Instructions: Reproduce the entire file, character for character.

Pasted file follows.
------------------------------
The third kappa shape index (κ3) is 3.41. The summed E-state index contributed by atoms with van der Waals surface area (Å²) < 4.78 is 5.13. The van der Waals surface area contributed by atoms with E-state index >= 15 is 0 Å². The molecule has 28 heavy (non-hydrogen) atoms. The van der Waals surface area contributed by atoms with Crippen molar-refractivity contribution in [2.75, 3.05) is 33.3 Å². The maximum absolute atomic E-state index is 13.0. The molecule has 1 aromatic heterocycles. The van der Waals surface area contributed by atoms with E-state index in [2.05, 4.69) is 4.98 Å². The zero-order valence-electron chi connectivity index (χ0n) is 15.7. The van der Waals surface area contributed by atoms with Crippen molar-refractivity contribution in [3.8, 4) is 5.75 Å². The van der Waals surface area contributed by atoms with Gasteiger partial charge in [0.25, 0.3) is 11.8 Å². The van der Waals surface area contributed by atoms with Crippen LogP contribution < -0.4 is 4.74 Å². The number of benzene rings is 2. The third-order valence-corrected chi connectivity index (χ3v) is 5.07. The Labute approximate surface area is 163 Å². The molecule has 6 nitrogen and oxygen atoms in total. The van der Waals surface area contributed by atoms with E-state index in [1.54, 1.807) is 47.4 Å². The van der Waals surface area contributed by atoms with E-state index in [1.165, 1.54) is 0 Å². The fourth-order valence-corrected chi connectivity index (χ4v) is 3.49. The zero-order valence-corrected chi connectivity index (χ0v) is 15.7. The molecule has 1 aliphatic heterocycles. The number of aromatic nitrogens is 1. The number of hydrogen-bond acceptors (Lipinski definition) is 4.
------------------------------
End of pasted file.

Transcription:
The third kappa shape index (κ3) is 3.41. The summed E-state index contributed by atoms with van der Waals surface area (Å²) < 4.78 is 5.13. The van der Waals surface area contributed by atoms with E-state index >= 15 is 0 Å². The molecule has 28 heavy (non-hydrogen) atoms. The van der Waals surface area contributed by atoms with Crippen molar-refractivity contribution in [2.75, 3.05) is 33.3 Å². The maximum absolute atomic E-state index is 13.0. The molecule has 1 aromatic heterocycles. The van der Waals surface area contributed by atoms with E-state index in [2.05, 4.69) is 4.98 Å². The zero-order valence-electron chi connectivity index (χ0n) is 15.7. The van der Waals surface area contributed by atoms with Crippen molar-refractivity contribution in [3.8, 4) is 5.75 Å². The van der Waals surface area contributed by atoms with Gasteiger partial charge in [0.25, 0.3) is 11.8 Å². The van der Waals surface area contributed by atoms with Crippen LogP contribution < -0.4 is 4.74 Å². The number of benzene rings is 2. The third-order valence-corrected chi connectivity index (χ3v) is 5.07. The Labute approximate surface area is 163 Å². The molecule has 6 nitrogen and oxygen atoms in total. The van der Waals surface area contributed by atoms with E-state index in [1.54, 1.807) is 47.4 Å². The van der Waals surface area contributed by atoms with E-state index in [1.165, 1.54) is 0 Å². The fourth-order valence-corrected chi connectivity index (χ4v) is 3.49. The zero-order valence-corrected chi connectivity index (χ0v) is 15.7. The molecule has 1 aliphatic heterocycles. The number of aromatic nitrogens is 1. The number of hydrogen-bond acceptors (Lipinski definition) is 4.